How Committees Work Well

Social describes the social studies community of California Council for the Social Studies (CCSS).  The first CCSS.History-Social Studies people can be controversial and argumentative, or they can cooperate, and accomplish a lot.  Usually it’s a little of both.There’s a lot of persuading and synergy going on in California Council for the Social Studies these days.Committees do the work of the organization.  They set goals, review the organization’s position statements, gain new information, and network.  Their needs, and the needs of the social studies teachers they serve and represent drive changes, and keep the 51-year-old organization growing and thriving.Committee members concentrate, using the time to research on the internet.Others are planning, working out the details.Some committees are more social than others.  The Membership Committee wants to attract new members while retaining current ones to keep the organization viable and healthy.Other committees are more pensive and academic as they determine what should go into future issues of the organizations scholarly journal, “Social Studies Review”.At the end of the day all six committees had written motions describing what they wanted to accomplish by the conference, “Social Studies on the March” in March, 2013.  They knew who was responsible to carry out the tasks, and how much it would cost.  Each gave a short report as they finished up the paperwork to document the decisions that had been made.And best of all, nobody killed anybody!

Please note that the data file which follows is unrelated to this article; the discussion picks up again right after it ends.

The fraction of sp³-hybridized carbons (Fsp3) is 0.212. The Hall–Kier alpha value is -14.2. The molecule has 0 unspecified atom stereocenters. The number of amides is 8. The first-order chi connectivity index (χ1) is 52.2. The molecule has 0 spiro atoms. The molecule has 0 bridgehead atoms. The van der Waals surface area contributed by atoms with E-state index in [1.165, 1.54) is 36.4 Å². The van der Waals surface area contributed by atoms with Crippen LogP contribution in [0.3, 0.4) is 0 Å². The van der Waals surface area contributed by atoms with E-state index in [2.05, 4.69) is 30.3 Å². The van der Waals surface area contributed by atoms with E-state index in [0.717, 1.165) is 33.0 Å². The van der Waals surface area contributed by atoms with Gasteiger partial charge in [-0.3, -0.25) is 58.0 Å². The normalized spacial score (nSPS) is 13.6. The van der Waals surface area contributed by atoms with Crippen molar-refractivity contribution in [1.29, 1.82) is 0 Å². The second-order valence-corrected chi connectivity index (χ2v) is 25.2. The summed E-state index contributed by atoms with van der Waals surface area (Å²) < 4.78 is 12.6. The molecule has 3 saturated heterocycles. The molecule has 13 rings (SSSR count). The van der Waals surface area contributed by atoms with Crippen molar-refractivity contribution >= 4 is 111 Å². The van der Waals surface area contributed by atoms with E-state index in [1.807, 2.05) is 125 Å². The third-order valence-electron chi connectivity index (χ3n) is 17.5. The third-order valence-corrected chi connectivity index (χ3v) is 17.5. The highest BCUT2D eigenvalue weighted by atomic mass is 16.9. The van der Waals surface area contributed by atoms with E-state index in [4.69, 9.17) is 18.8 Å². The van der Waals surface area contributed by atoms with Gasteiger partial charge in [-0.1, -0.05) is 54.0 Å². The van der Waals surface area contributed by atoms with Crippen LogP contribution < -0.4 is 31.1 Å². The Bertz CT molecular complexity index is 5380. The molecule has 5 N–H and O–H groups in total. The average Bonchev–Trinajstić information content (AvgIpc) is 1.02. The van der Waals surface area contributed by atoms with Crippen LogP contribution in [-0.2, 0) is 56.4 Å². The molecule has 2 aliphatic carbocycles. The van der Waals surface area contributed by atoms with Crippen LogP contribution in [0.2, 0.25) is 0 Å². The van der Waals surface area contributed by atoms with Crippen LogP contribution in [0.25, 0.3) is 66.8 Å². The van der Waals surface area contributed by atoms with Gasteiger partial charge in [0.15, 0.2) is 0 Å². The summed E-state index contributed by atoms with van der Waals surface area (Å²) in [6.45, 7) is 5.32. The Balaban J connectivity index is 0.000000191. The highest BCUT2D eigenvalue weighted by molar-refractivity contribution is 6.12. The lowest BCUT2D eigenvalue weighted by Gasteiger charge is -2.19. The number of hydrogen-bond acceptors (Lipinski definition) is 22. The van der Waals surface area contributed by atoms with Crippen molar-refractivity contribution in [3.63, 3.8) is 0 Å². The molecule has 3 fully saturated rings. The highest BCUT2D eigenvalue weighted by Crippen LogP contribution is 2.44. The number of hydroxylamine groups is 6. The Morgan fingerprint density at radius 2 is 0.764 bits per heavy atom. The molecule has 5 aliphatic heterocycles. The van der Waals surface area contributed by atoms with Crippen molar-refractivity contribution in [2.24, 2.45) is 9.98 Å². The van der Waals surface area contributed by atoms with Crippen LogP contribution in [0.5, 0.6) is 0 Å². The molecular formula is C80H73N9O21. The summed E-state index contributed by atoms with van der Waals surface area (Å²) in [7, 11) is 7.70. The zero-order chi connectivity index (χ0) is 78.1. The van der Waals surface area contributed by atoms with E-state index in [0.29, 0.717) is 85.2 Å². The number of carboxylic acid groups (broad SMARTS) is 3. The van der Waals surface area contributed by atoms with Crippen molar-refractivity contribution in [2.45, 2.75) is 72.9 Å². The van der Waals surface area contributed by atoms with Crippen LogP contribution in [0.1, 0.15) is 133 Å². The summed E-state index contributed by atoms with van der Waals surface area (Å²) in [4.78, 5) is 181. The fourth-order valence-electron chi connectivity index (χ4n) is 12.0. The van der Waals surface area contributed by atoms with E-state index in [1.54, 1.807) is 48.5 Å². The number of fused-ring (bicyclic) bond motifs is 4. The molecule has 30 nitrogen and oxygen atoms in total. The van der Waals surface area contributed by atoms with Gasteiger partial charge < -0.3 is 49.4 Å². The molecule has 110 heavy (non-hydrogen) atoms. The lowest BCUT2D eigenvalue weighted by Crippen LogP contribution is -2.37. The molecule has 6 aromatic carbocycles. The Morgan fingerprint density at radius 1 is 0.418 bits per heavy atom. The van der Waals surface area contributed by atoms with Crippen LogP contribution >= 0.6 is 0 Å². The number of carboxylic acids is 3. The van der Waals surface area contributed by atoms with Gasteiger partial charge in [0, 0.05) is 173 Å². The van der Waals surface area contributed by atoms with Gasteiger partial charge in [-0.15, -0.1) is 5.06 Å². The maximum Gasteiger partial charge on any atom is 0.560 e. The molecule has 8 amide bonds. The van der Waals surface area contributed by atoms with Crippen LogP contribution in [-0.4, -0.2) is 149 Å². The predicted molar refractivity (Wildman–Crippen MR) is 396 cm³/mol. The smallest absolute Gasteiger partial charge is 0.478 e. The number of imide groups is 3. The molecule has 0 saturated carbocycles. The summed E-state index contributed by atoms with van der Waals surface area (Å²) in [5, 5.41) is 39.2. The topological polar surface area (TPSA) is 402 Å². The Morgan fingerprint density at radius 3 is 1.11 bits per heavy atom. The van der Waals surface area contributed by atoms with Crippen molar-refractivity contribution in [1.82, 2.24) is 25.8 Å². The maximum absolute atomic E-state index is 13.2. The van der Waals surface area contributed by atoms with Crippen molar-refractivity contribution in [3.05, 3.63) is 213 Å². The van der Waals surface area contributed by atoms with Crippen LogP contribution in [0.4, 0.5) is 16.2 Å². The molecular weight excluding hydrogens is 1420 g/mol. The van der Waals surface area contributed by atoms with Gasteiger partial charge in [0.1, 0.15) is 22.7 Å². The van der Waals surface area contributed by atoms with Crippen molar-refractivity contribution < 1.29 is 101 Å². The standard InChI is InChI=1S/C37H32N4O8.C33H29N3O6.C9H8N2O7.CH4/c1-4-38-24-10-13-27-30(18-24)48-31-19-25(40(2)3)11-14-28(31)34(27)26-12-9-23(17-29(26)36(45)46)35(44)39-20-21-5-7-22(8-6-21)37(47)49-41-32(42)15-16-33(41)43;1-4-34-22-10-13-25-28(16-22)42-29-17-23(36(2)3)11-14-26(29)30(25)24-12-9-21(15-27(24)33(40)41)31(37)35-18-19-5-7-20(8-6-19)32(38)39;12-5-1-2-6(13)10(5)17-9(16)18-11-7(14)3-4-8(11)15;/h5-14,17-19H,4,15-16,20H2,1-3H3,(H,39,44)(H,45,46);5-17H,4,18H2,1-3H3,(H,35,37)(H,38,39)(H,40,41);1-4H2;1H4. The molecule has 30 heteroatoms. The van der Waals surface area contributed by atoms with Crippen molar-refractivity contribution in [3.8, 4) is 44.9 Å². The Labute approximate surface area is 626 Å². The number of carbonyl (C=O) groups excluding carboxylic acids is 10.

Author: Marsha

Hi, I'm Marsha Ingrao, author, blogger and retired teacher/consultant. Read more about me here. http://wp.me/P7tP3I-2

8 thoughts on “How Committees Work Well”

      1. I have only been on ones for clubs and things, and there are usually a few people who think that the rest of us are only there to do the work that they can’t, but it is their baby.

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        1. I think it is difficult to get committees to work because of that. One or two people do most of the work, and may or may not get the credit for it. In schools we have been teaching students how to work in groups, and learning how ourselves for about the last 15 years. Committees take a leader that can facilitate rather than force. It may take someone who is willing to work,and not necessarily get much credit for it. It is frustrating, but when the product or project you are creating comes out well, then it is a good thing – but only if everyone feels appreciated by the leader and the other members of the team.

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